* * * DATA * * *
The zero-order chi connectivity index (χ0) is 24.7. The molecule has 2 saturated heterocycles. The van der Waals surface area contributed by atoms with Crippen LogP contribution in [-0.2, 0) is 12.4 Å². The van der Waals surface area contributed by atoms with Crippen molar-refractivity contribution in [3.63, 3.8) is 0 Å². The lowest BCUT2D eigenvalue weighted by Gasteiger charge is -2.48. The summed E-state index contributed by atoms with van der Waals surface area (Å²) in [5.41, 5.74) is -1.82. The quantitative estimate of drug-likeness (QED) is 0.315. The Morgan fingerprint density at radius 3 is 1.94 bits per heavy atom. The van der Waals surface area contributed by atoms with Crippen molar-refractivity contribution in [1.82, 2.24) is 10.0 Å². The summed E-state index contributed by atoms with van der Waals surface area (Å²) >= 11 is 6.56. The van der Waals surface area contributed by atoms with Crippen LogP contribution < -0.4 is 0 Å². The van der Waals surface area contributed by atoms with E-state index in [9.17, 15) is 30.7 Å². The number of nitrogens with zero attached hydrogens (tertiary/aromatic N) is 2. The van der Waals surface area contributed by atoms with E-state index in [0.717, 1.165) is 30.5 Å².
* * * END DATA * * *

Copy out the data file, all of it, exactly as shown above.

The zero-order chi connectivity index (χ0) is 24.7. The molecule has 2 saturated heterocycles. The van der Waals surface area contributed by atoms with Crippen LogP contribution in [-0.2, 0) is 12.4 Å². The van der Waals surface area contributed by atoms with Crippen molar-refractivity contribution in [3.63, 3.8) is 0 Å². The lowest BCUT2D eigenvalue weighted by Gasteiger charge is -2.48. The summed E-state index contributed by atoms with van der Waals surface area (Å²) in [5.41, 5.74) is -1.82. The quantitative estimate of drug-likeness (QED) is 0.315. The Morgan fingerprint density at radius 3 is 1.94 bits per heavy atom. The van der Waals surface area contributed by atoms with Crippen molar-refractivity contribution in [1.82, 2.24) is 10.0 Å². The summed E-state index contributed by atoms with van der Waals surface area (Å²) >= 11 is 6.56. The van der Waals surface area contributed by atoms with Crippen LogP contribution < -0.4 is 0 Å². The van der Waals surface area contributed by atoms with E-state index in [9.17, 15) is 30.7 Å². The number of nitrogens with zero attached hydrogens (tertiary/aromatic N) is 2. The van der Waals surface area contributed by atoms with E-state index in [0.717, 1.165) is 30.5 Å².